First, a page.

My aunts grew up Hard Of Hearing (HoH; their preferred terms) in the late 90s and early 2000s. Amina and Khaula have forever been personal inspirations. Amina (an artist by nature and jewelry designer by profession) now a lecturer and professor at one of Pakistan’s most prestigious art institutions with her own international business and Khaula (higher education consultant and advocate for people with disabilities) is running her own inclusive education consultancy, primarily to push more students with disabilities to study abroad. Both have a strong, global client base. It hurts and infuriates me in equal measure to say early childhood stories of ableism, discrimination, and bullying in schools and within the family are almost to be expected at this point. However, it is their experiences of casual ableism in today’s society, which has laid claim to progress, inclusivity, and diversity, that are even more concerning. A small case in point being the casual ableist comments thrown at them on a regular basis; “you aren't really deaf you just pretend to be.” “maybe you can try listening better?” or “why don't you try and listen?”. These comments have been there since their very childhood, Khaula explains, in school, specifically during dictation and oral tests where teachers would move around the class (already making it hard to decipher what they were saying and lip-read) and refuse to repeat themselves again. It follows today with people refusing to repeat themselves and having the audacity to get frustrated when they’re not understood.

Khaula says; “ I get a lot of comments by the likes of ‘I might be wrong here but I think people look down on you most probably because of your hearing and speech', during my teaching experience. I had to fight for my rights in school because students weren’t able to understand me, despite the school being well renowned for its diversity and inclusive hiring. I have been told that since I can speak in person, I must be able to speak on the phone as well. At work in a different company, I had a senior constantly reassure me that the company’s evaluation had nothing to do with my hearing challenge despite me not bringing it up.”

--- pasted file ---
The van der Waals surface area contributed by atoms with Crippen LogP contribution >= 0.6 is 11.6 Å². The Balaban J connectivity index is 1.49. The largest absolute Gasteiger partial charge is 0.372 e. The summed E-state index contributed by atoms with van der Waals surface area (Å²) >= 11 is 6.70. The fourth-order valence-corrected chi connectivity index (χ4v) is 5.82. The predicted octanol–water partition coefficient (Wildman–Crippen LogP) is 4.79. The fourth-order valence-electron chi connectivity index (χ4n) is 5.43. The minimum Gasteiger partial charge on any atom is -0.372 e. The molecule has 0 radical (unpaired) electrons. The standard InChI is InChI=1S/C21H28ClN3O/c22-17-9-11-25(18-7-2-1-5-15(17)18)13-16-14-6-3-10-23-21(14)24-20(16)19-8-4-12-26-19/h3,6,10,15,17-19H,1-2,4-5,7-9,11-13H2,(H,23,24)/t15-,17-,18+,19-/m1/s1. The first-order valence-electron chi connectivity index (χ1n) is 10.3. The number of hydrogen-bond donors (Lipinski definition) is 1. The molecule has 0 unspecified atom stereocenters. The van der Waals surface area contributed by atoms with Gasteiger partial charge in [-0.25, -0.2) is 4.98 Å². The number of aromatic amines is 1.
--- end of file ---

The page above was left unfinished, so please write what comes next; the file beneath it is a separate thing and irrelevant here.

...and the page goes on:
The performative activism and lack of inclusivity are fairly obvious here, stemming from ignorance and once again demonstrating just how much effort is put in to exclude differently-abled individuals from public spaces.

Amina (regarding such ableist remarks) has pointed out how they are questionable for multiple reasons; “Words matter: the way they are composed and the choice of words used reveal discriminatory undertones. They also pinpoint, and magnify the enormity of the challenge listening is in the hearing disability spectrum: to be asked to listen better when words do not reach you through the mic or online trajectory (or even in physical encounters) is not a suggestion to try and listen better. They pinpoint and make you aware of the negative connotations, the limitations associated with listening. And this I feel is a violation of rights. And demonstrative of complete lack of empathy.”

Situations like these and remarks such as above are initiated in a space and community where there is no support system and a pervasive lack of empathy prevails. No transcriptions, no written support, limited time given to practice and acclimatize with meetings and other similar cases of casual ableism. More personal examples from Amina and Khaula’s lives include subtle social exclusion in conversations such as hearing people lowering their voices in conversations, or, conversing in a way that people who are deaf or hard of hearing won't decipher in a group setting.